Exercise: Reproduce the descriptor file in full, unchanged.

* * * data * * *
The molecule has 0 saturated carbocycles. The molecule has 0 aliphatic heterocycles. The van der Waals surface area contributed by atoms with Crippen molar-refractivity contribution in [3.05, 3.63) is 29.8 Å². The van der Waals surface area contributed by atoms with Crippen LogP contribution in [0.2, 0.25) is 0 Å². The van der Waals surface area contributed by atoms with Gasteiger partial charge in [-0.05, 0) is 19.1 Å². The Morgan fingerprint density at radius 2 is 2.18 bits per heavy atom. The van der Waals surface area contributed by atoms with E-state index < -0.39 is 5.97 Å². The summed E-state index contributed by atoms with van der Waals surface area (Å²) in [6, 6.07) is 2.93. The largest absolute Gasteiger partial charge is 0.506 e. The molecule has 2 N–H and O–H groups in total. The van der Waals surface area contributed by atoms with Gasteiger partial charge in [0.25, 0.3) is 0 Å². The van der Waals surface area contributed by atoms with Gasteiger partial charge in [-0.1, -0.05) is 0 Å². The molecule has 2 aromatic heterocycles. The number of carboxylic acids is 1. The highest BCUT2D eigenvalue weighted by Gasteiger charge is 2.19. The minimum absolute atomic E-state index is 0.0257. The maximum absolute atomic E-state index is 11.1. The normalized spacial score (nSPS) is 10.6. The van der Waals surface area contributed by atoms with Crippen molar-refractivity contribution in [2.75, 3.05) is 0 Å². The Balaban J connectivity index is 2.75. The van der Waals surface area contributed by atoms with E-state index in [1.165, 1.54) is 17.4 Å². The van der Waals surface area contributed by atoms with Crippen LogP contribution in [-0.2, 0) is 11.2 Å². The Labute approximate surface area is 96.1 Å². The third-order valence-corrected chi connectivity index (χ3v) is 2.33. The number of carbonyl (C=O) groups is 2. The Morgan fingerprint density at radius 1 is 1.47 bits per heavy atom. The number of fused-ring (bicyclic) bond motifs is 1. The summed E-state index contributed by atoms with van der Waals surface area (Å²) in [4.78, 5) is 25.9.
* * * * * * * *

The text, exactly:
The molecule has 0 saturated carbocycles. The molecule has 0 aliphatic heterocycles. The van der Waals surface area contributed by atoms with Crippen molar-refractivity contribution in [3.05, 3.63) is 29.8 Å². The van der Waals surface area contributed by atoms with Crippen LogP contribution in [0.2, 0.25) is 0 Å². The van der Waals surface area contributed by atoms with Gasteiger partial charge in [-0.05, 0) is 19.1 Å². The Morgan fingerprint density at radius 2 is 2.18 bits per heavy atom. The van der Waals surface area contributed by atoms with E-state index < -0.39 is 5.97 Å². The summed E-state index contributed by atoms with van der Waals surface area (Å²) in [6, 6.07) is 2.93. The largest absolute Gasteiger partial charge is 0.506 e. The molecule has 2 N–H and O–H groups in total. The van der Waals surface area contributed by atoms with Gasteiger partial charge in [0.25, 0.3) is 0 Å². The van der Waals surface area contributed by atoms with Gasteiger partial charge in [-0.1, -0.05) is 0 Å². The molecule has 2 aromatic heterocycles. The number of carboxylic acids is 1. The highest BCUT2D eigenvalue weighted by Gasteiger charge is 2.19. The minimum absolute atomic E-state index is 0.0257. The maximum absolute atomic E-state index is 11.1. The normalized spacial score (nSPS) is 10.6. The van der Waals surface area contributed by atoms with Crippen molar-refractivity contribution in [2.75, 3.05) is 0 Å². The Balaban J connectivity index is 2.75. The van der Waals surface area contributed by atoms with E-state index in [1.165, 1.54) is 17.4 Å². The van der Waals surface area contributed by atoms with Crippen LogP contribution in [-0.2, 0) is 11.2 Å². The Labute approximate surface area is 96.1 Å². The third-order valence-corrected chi connectivity index (χ3v) is 2.33. The number of carbonyl (C=O) groups is 2. The Morgan fingerprint density at radius 1 is 1.47 bits per heavy atom. The number of fused-ring (bicyclic) bond motifs is 1. The summed E-state index contributed by atoms with van der Waals surface area (Å²) in [4.78, 5) is 25.9.